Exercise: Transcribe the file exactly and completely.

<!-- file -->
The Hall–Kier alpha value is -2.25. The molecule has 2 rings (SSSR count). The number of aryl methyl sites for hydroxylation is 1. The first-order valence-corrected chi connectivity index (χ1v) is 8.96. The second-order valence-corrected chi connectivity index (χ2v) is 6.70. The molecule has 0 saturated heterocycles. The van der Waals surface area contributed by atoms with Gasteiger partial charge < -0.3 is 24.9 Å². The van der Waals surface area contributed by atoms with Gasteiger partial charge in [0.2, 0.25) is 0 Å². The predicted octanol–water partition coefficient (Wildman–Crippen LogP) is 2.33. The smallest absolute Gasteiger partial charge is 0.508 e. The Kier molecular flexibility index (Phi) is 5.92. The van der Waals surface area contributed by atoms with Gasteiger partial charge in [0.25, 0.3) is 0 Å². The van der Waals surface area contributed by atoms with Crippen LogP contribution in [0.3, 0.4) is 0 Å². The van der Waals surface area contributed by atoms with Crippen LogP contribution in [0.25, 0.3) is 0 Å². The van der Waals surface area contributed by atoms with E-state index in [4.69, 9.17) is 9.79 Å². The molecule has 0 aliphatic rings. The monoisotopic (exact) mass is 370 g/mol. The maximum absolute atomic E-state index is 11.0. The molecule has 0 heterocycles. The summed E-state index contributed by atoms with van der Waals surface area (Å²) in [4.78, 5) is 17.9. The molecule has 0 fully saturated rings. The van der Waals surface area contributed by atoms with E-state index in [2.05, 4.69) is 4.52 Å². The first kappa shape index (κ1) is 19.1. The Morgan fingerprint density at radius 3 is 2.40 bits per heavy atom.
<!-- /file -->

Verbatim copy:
The Hall–Kier alpha value is -2.25. The molecule has 2 rings (SSSR count). The number of aryl methyl sites for hydroxylation is 1. The first-order valence-corrected chi connectivity index (χ1v) is 8.96. The second-order valence-corrected chi connectivity index (χ2v) is 6.70. The molecule has 0 saturated heterocycles. The van der Waals surface area contributed by atoms with Gasteiger partial charge < -0.3 is 24.9 Å². The van der Waals surface area contributed by atoms with Gasteiger partial charge in [0.2, 0.25) is 0 Å². The predicted octanol–water partition coefficient (Wildman–Crippen LogP) is 2.33. The smallest absolute Gasteiger partial charge is 0.508 e. The Kier molecular flexibility index (Phi) is 5.92. The van der Waals surface area contributed by atoms with Gasteiger partial charge in [0.25, 0.3) is 0 Å². The van der Waals surface area contributed by atoms with Crippen LogP contribution in [0.3, 0.4) is 0 Å². The van der Waals surface area contributed by atoms with Crippen LogP contribution in [0.25, 0.3) is 0 Å². The van der Waals surface area contributed by atoms with E-state index in [4.69, 9.17) is 9.79 Å². The molecule has 0 aliphatic rings. The monoisotopic (exact) mass is 370 g/mol. The maximum absolute atomic E-state index is 11.0. The molecule has 0 heterocycles. The summed E-state index contributed by atoms with van der Waals surface area (Å²) in [4.78, 5) is 17.9. The molecule has 0 fully saturated rings. The van der Waals surface area contributed by atoms with E-state index in [2.05, 4.69) is 4.52 Å². The first kappa shape index (κ1) is 19.1. The Morgan fingerprint density at radius 3 is 2.40 bits per heavy atom.